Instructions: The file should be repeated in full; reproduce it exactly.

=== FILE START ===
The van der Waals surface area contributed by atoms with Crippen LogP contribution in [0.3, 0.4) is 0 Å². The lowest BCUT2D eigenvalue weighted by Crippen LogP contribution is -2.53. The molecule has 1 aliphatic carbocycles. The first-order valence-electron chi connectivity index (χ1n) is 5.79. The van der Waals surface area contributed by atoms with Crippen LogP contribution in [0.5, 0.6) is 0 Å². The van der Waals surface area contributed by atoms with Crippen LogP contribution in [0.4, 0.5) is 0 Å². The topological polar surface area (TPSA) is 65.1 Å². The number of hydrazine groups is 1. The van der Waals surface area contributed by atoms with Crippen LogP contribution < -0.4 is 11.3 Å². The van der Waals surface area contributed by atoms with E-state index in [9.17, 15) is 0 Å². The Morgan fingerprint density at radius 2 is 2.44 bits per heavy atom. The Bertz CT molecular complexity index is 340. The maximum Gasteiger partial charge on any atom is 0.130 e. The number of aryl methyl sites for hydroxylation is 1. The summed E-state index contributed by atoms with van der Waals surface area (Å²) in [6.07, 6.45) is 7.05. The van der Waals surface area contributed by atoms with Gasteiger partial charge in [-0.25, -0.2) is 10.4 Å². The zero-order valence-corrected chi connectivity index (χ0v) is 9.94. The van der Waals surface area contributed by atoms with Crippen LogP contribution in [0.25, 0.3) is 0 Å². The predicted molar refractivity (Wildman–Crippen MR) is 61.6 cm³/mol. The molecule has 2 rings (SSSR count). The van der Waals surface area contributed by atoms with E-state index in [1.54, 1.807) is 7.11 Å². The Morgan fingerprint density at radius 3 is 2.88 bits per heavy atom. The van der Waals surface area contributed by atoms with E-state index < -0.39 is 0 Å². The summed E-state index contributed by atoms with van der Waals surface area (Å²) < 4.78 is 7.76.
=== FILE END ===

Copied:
The van der Waals surface area contributed by atoms with Crippen LogP contribution in [0.3, 0.4) is 0 Å². The lowest BCUT2D eigenvalue weighted by Crippen LogP contribution is -2.53. The molecule has 1 aliphatic carbocycles. The first-order valence-electron chi connectivity index (χ1n) is 5.79. The van der Waals surface area contributed by atoms with Crippen LogP contribution in [0.5, 0.6) is 0 Å². The van der Waals surface area contributed by atoms with Crippen LogP contribution in [0.4, 0.5) is 0 Å². The topological polar surface area (TPSA) is 65.1 Å². The number of hydrazine groups is 1. The van der Waals surface area contributed by atoms with Crippen LogP contribution < -0.4 is 11.3 Å². The van der Waals surface area contributed by atoms with E-state index in [9.17, 15) is 0 Å². The Morgan fingerprint density at radius 2 is 2.44 bits per heavy atom. The Bertz CT molecular complexity index is 340. The maximum Gasteiger partial charge on any atom is 0.130 e. The number of aryl methyl sites for hydroxylation is 1. The summed E-state index contributed by atoms with van der Waals surface area (Å²) in [6.07, 6.45) is 7.05. The van der Waals surface area contributed by atoms with Gasteiger partial charge in [-0.25, -0.2) is 10.4 Å². The zero-order valence-corrected chi connectivity index (χ0v) is 9.94. The van der Waals surface area contributed by atoms with Crippen LogP contribution in [0.25, 0.3) is 0 Å². The predicted molar refractivity (Wildman–Crippen MR) is 61.6 cm³/mol. The molecule has 2 rings (SSSR count). The van der Waals surface area contributed by atoms with E-state index in [1.54, 1.807) is 7.11 Å². The Morgan fingerprint density at radius 3 is 2.88 bits per heavy atom. The van der Waals surface area contributed by atoms with E-state index < -0.39 is 0 Å². The summed E-state index contributed by atoms with van der Waals surface area (Å²) < 4.78 is 7.76.